You’re putting a lot of free labor into your music internship, right? Well, it’s not a favor. In a music internship, the idea is that you trade your elbow grease for a great experience and the connections that can help you land your dream music industry job (or at least your FIRST music industry job). It CAN work out like that, but you also could be blowing it. You’re not, are you? Here are four ways provided by an essaywritercheap you may be ruining your music internship opportunities – if you see yourself here, change up pronto so you can reap the full rewards.
1. You’re Late
Oh no, you’re not showing up late for a music internship, are you? The clock is a test in an internship, especially in the music industry. Being there on time shows how serious you are – and being late shows exactly how unserious you are. Time management will only help you in your professional life, even if you end up doing something non-music-related. Learn how to be on time now – it will make your life easier. Sure, things happen. If you’re usually on time but find yourself caught in traffic behind the slowest driver in town one day, acknowledge you’re tardy and apologize. If you’re chronically late, adjust your outlook, adjust your watch, apologize to your supervisor, and get there 5 minutes early for the rest of your time.
2. You Don’t Ask Questions
It’s not unusual to feel a little shy at an internship – especially in the beginning. You also may feel a little pressure to hide your inexperience or lack of knowledge. That’s normal – and wrong. Any music business that takes on interns is doing so with the idea that they are going to help you gain that knowledge and experience. It’s why you’re there. The more questions you ask; the more eagerness you show about learning the business. Now, I wish I could tell you that all music businesses that take on interns are nurturing and investing in your future. Let’s be honest, a few people are just looking for some free labor. If you’re in an internship where your questions are discouraged, by all means, get out. Find another internship where you are invited to get out of it what you put into it.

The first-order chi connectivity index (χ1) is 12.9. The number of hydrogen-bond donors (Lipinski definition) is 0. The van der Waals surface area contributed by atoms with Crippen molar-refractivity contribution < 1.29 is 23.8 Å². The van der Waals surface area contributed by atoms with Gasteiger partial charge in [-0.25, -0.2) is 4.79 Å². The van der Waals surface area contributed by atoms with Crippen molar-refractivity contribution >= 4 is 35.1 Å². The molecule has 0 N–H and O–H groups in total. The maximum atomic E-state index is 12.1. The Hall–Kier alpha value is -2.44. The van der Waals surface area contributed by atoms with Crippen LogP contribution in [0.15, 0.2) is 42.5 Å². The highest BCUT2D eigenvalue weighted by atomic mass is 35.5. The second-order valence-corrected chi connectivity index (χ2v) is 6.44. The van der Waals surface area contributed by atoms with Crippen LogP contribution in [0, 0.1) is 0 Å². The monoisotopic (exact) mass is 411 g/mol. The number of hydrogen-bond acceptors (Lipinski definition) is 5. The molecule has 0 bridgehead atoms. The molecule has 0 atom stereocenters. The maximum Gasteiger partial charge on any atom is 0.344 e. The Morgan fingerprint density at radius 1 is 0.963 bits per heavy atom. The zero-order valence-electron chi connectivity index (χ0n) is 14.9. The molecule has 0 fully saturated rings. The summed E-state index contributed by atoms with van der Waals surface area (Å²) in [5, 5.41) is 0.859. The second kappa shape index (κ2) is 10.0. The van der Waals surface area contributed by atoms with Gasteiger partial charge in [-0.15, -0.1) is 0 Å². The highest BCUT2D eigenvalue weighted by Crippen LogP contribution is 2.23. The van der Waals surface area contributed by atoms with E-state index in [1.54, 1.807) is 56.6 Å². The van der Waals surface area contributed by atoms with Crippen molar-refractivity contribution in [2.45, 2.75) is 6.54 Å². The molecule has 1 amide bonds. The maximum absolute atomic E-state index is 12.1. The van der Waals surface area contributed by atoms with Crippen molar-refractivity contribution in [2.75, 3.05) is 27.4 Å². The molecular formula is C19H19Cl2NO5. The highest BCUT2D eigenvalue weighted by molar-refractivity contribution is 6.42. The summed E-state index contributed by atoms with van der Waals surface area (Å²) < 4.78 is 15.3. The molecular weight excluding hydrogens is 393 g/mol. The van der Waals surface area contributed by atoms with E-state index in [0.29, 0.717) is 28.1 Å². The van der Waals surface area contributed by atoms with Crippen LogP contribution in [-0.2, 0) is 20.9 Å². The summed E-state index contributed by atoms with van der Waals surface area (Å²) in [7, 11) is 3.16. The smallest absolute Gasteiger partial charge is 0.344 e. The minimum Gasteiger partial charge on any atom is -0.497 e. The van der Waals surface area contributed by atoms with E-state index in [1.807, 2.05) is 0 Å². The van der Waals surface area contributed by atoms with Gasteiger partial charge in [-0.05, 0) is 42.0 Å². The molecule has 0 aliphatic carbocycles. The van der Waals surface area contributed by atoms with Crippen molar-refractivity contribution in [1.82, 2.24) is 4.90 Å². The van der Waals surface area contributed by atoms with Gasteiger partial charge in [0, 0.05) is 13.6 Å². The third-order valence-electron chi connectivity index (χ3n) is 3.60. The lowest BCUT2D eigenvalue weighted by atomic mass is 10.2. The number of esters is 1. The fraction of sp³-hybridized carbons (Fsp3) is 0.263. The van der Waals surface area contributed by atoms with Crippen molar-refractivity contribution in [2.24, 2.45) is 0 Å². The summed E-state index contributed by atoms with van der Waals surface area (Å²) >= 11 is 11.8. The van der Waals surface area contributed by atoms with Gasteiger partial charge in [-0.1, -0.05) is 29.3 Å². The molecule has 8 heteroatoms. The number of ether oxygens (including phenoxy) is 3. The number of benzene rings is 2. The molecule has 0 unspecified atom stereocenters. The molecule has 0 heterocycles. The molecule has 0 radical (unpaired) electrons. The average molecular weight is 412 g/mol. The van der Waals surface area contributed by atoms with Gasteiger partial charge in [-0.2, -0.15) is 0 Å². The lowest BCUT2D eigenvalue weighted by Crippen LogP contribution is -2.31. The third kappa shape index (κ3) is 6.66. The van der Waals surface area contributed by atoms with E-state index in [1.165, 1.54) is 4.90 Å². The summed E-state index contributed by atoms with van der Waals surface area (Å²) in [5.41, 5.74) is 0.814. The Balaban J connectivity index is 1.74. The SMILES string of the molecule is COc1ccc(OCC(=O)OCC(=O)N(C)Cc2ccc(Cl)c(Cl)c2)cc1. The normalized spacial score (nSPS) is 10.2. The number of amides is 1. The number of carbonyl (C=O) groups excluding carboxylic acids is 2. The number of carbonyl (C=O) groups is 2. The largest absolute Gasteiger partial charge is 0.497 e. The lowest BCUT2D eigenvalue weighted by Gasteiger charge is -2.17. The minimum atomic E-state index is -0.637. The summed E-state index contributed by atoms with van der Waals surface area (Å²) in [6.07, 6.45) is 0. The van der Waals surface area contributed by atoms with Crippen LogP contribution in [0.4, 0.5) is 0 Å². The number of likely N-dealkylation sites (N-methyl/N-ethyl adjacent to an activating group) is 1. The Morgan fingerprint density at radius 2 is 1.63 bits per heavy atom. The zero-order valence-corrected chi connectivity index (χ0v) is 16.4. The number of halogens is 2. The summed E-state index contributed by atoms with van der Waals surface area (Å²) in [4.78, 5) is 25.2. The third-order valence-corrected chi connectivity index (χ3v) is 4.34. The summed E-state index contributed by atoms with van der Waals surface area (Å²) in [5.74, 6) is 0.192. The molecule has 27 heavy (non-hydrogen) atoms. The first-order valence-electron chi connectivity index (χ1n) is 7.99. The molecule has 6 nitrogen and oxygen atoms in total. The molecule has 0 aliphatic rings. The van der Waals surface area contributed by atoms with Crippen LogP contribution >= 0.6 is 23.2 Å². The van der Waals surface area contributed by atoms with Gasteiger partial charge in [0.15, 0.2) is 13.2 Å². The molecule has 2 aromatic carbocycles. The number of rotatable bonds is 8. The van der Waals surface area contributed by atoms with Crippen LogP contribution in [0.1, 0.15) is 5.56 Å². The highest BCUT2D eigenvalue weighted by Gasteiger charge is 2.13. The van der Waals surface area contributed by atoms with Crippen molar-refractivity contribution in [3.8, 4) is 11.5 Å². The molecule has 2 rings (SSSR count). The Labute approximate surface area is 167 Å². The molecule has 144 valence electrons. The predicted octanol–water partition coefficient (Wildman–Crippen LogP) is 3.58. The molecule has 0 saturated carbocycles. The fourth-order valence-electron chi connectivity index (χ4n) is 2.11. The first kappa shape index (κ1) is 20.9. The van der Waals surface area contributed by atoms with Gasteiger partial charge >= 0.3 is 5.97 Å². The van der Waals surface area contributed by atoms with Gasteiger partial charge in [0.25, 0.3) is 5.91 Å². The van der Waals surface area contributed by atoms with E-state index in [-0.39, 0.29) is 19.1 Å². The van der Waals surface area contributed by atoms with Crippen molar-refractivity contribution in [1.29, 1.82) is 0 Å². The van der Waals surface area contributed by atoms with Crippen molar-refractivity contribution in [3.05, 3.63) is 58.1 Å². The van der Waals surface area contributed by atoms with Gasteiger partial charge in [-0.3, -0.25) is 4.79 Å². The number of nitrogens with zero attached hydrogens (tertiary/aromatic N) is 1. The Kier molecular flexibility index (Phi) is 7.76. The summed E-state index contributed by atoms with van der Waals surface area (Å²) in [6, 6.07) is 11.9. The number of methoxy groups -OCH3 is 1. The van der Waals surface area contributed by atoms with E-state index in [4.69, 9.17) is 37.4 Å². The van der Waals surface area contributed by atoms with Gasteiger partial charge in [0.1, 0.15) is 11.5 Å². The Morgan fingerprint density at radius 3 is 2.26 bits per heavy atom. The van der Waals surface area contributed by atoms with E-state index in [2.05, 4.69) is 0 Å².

3. You Ignore Opportunity
It’s Saturday afternoon. It’s sunny. Your friends are going to the beach. Your internship boss is going to a venue to set up a show for that evening with some big touring acts who are coming through town. Your friends want you to go to the beach with them. Your internship boss offers you a chance to see what happens on the day of a show, from load-in to close. What do you do? If you’re at the beach with your friends, you lose. Just because something doesn’t happen during your usual internship hours doesn’t mean you shouldn’t experience it. The experts from paperhelp.nyc suggest grabbing every single opportunity that comes your way. A day with your friends is not more important in any way, shape, or form. Doesn’t matter how tired you are – whatever your excuse is. If you decline opportunities, you come off as not very interested in your internship company or the music business.
4. You Don’t Do Your Work
If you’re assigned a task at your music internship, you need to do it. Sounds obvious, right? Well, it is – until you get assigned something that you don’t know how to do, but you don’t want to say you don’t know how to do it, and now you don’t know what to do – so you do nothing. That’s a bad play. If you get confused about your responsibilities, speak up. If you fall behind on your work, speak up. If you think you’ve made a mistake, speak up. Even pros long on the job get puzzled by a task, get off schedule, and make mistakes. Don’t bury your head. Speak up, and you’ll earn some internship bonus points.